ComSuper, the administrator of Commonwealth public sector super funds, is inviting tenders for a new IT platform to run its clients’ defined benefit schemes.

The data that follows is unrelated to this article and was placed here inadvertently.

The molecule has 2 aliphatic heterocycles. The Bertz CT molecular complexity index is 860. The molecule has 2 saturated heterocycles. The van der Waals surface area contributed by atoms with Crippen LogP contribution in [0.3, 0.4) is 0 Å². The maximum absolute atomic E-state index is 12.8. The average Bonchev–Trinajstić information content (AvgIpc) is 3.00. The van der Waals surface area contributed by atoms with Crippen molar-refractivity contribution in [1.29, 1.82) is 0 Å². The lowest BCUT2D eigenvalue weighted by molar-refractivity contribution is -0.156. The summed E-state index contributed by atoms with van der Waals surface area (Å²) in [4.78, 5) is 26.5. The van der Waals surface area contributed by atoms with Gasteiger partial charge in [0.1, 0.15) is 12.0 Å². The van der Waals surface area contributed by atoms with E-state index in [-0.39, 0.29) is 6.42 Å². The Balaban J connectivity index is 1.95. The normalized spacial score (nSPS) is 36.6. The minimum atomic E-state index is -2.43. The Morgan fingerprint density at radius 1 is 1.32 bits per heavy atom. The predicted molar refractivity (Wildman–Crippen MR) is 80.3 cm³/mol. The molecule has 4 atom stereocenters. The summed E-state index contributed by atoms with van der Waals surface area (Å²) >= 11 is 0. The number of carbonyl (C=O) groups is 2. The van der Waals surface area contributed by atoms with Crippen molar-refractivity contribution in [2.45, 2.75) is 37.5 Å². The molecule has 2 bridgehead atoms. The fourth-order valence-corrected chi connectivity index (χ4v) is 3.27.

ComSuper aims to replace two legacy systems used in its administration of defined benefit schemes – a modified version of SyncSoft’s Capital and the internally-developed ComSAS – with one solution. “We want to move them on to one platform,” James Peterswald, ComSuper’s executive manager of IT strategic services, said. The software used in the administration of the Public Sector Superannuation accumulation plan (PSSap), Financial Synergy’s Acurity, is not out to tender. However, Peterswald said there was no reason why ComSuper “won’t look for accumulation scheme functionality in the new IT platform to provide us with options in this space in the future.” Traditionally, the modified Capital system had been used to administer the Military Super and Defence Force Retirement Defined Benefit schemes, while the internally-built system, ComSAS, was used for the civilian plans Commonwealth Superannuation Scheme and Public Sector Superannuation Scheme. Peterswald said these legacy systems were outdated. He said the government-owned administrator sought an IT system with the capability to determine the amount that a member will receive in their retirement, produce a statement of their entitlements and provides online tools to show members what their benefit will be. Ideally the system would also allow ComSuper to achieve the following: improved maintenance of records belonging to the members, employers and regulators involved with the schemes; efficient collection of contributions, submitted in various formats through numerous channels, from more than 250 employers; streamlined management of member accounts and payments processing, and the smooth transmission of statements. ComSuper would also consider products that use ‘rules engine’ technology to calculate benefit payments and minimise the impacts of legislative and regulatory change. ComSuper was allocated $35 million in capital funding through the recent Federal Budget to help implement the new platform, which is expected to cost approximately $20 million, Peterswald said, but a final cost would be negotiated with the chosen provider. “We’ll have to identify the solution first and then see where we stand.” Yesterday, ComSuper ran a request-for-tender workshop at its Belconnen office to introduce applicants to the 1,600-page tender document. ComSuper will not accept tenders from systems providers after July 15.

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